Thank Sen. Shelby and Charles Barkley for saving Alabama

Thank Sen. Shelby and Charles Barkley for saving Alabama
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Two people should be thanked for the unexpected upset victory of Democrat Doug Jones in Alabama.

The first and foremost is the senior U.S. senator from Alabama, Republican Richard ShelbyRichard Craig ShelbyCongress set to ignore Trump's wall request in stopgap measure Overnight Defense: Dems grill Trump Army, Air Force picks | House chair subpoenas Trump Afghanistan negotiator | Trump officials release military aid to Ukraine House to vote on measure keeping government open until Nov. 21 MORE.

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Shelby, a former Democrat who decades ago changed parties, could not have made it more clear. “I couldn’t vote for Roy MooreRoy Stewart MooreSen. Doug Jones launches reelection bid in Alabama Flake donates to Democratic sheriff being challenged by Arpaio in Arizona Omar shares anonymous death threat, speaks out against 'hate' and need for security MORE. I didn’t vote for Roy Moore. But I wrote in a distinguished Republican name. And I think a lot of people could do that.”

 

This statement soars in its direct, frontal assault on the legitimacy of Roy Moore’s candidacy. But, even better, it provided a prescription for action.

Shelby didn’t play the usual politician’s game of murky ambiguity. He didn’t try to have it both ways.

No, you knew exactly what he thought. There was no doubt. No doubt at all.

I particularly admire the suggested alternative mode.

By saying that he “wrote in a distinguished Republican name,” he firmly gave the “Good Housekeeping Seal of Approval” to act in an untraditional manner.

Many Alabamians who were rock-ribbed Republicans and would never allow themselves to vote for a Democrat took Shelby’s advice and followed his example.

The proof is in the numbers.

Jones won by a margin of a little more than 21,000 votes. The write-in vote was 22,819 (1.7 percent).

And even a much greater number of Republicans decided that Moore was so repugnant and odious that they voted against him by not voting at all. They stayed home. They refused to participate.

Make no mistake. You can’t get more Republican than Alabama. The last time they elected a Democrat to the U.S. Senate was 1992 (Richard Shelby, who subsequently became a Republican).

For all practical purposes, there is no Democratic Party in Alabama. No organized party infrastructure.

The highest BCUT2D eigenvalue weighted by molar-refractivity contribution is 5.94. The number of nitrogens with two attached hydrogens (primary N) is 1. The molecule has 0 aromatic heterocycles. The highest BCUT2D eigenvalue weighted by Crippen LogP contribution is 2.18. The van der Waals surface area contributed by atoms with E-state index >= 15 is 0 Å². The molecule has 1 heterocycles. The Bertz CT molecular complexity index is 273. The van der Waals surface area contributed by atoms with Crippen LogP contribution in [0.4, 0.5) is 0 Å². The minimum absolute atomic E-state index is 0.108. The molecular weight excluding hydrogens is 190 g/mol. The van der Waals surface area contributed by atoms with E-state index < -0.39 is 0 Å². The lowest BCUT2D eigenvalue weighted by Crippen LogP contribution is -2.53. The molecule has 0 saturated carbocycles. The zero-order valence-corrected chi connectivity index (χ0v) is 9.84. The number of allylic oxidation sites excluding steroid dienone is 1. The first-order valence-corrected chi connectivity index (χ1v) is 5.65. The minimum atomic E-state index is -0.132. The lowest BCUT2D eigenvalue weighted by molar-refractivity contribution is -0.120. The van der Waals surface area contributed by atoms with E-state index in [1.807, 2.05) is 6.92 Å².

Enough Republicans who believe in their party and what it stands for decided that Roy Moore was not a Republican they could countenance.

Shelby’s seminal statement said it all to these people: “The state of Alabama deserves better.”

The other individual who deserves a great deal of gratitude is a native Alabamian who is a TV celebrity and a legendary basketball star. He went to Auburn and then to the NBA and played for the USA in the Olympics and led them to a gold medal.

Charles Barkley couldn’t stay out of this game.

He campaigned for and with Doug Jones. But it was what he so bluntly said which I believe went to the core of many of the state’s residents: “We’ve got to stop looking like idiots.”

And he went on — for Alabamians, it’s time “to draw a line in the sand.”

To voters who were white, this African American was not some Yankee elite. No, far from it. He grew up in the state and went to college in the state. He was one of them.

To African Americans that were absolutely essential to Jones’ victory, this emphatic characterization said to them, “You are an idiot if you don’t vote.” And they did vote, in record numbers.

Shelby and Barkley, an unlikely duo, made a powerful case against Roy Moore.

It’s rare when just words can move people to act. Usually, party loyalty and ideological sentiment are the deciding elements.

But Tuesday, in the heart of Dixie, in the Deep South, there were enough people who listened and followed Shelby and Barkley. They made the difference.

They decided to take a stand. They voted for Doug Jones, who showed courage and conviction, and voted against a man who they knew in their heart of hearts they could never be proud of.

This piece has been updated.

Mark Plotkin is a contributor to the BBC on American politics. He previously was the political analyst for WAMU-FM, Washington’s NPR affiliate, and for WTOP-FM, Washington’s all-news radio station. He is a winner of the Edward R. Murrow Award for excellence in writing.